Quantum will change all this. Traditional computers store binary in bits, which are either on or off. A quantum bit or Qubit can be on and off at the same time, thus holding much more information. They do this by storing information in the form of a photon of light with particular quantum qualities. The various qualities of the photon determine the state of the Qubit, and therefore what information is represents to the machine. By storing information in much smaller packages, the efficiency of the machines stands to improve greatly. But this isn't the only thing we can expect. Faster, more efficient, and completely different looking hardware are one aspect but how can this be applied in the best way, what will we actually do with it?
The most obvious area of research that quantum computers are going to be best at is particle physics. Because of the very nature of their mechanics, the devices themselves act as particle physics experiments. Once they are completely compatible and predictable, they can be used to run further particle physics experiments and then compute the data using a particle physics based system. This will keep the data in a true to form state. The physics involved in particle equations is nearly always highly detailed and complex. It's clear that anyone who can do the equations is highly intelligent in this area so the computers will be able to do what the majority of us can only dream of.
Weather prediction is something that famously takes us a lot of computing power. Successfully modelling the Earth's atmosphere in a mathematical and dynamic way is still an area of serious research. Although the weather can be predicted fairly accurately for a few days, any more time adds huge amounts of uncertainty. Quantum weather computing will be able to manufacture weather maps based on a much higher level of data which will ultimately reduce the scope for error. The limitations on weather prediction are always enforced by how much data there is. We know the formula and we know the processes but we can't say how they will happen and when without having the right information. Predicting this accurately will be easier once the machines can do more sums with more variables.
The banking sector uses computing to predict markets and artificial intelligence is already being used to choose which investments to make or break. The systems are becoming even more accurate with each new wave of technology, and much like weather prediction, predicting the financial climate can also be done with quantum computers. Of course we cannot predict unforeseen circumstances which arise in business all the time however with the markets in question, the majority of businesses run in predictable and extremely well-managed ways. Famous examples of this not happening are known. This can also be plotted into the data with contingency plans artificially formulated that ensure longevity of the investment scheme. This will hopefully lead to a much more stable and prosperous economic climate.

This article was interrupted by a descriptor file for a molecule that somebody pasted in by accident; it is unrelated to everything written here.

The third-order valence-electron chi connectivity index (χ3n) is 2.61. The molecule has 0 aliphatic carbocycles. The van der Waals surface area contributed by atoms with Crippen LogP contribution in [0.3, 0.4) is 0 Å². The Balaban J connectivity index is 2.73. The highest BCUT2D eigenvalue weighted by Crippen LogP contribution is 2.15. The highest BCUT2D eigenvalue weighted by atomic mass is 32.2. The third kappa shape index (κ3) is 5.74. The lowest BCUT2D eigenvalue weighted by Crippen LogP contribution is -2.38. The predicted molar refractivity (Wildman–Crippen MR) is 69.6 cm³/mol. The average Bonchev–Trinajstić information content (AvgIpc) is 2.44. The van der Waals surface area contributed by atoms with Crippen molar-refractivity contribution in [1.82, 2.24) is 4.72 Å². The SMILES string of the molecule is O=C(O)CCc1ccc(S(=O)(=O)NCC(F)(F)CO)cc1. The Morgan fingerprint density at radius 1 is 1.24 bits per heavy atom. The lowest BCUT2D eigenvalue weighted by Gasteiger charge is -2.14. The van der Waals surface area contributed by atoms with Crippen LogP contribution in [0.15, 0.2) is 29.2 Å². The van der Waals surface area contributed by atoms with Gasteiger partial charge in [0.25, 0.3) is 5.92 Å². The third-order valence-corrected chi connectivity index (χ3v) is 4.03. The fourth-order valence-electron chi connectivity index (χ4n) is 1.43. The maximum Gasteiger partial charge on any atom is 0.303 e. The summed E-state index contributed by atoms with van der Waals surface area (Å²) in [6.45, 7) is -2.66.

The reason encryption works so well is that in order to crack the code with traditional digital computing, the computer would need to spend a lot of time in doing so. A quantum computer will speed things up to such an extent that even the hardiest of encryption would be crackable. This will make a lot of how we encrypt our data obsolete. Finding new ways to make things secret and non-readable to outsiders is going to be paramount to make businesses and governments safe. Knowing this fact is part of the problem already solved, and research is ongoing to find encryption methods which cannot be broken by even quantum machines. Using the technology against itself is one area open to study, and quantum entanglement has been shown to operate distant apparatus, opening doors to new types of quantum key.
Laboratories are always looking into new molecules that can perform various functions for us. These can be in industry, farming, medicine, food, etc. Quantum computers will be able to model the functions of complex molecules to much greater clarity than a traditional system. The science of many sectors will be given a massive boost by the ability of new quantum computers to design molecules and chemical amalgams which can do even more jobs that we either can't do or want to do better.
Perhaps the most important part of the whole quantum computing project is the scope for artificial intelligence. Some people have likened our own brains to quantum computers, and so it can be imagined that when we increase the cognition resolution of a machine to a high degree, extreme intelligence can be produced. Rather than a human brain that is linked to biological systems and full of information that perhaps is not all accurate or helpful, a quantum intelligence will have just one purpose and only the right information. This intelligence will no doubt then be linked to all the other pre-mentioned areas of research to fully utilise this modern and world-changing way of doing mathematics.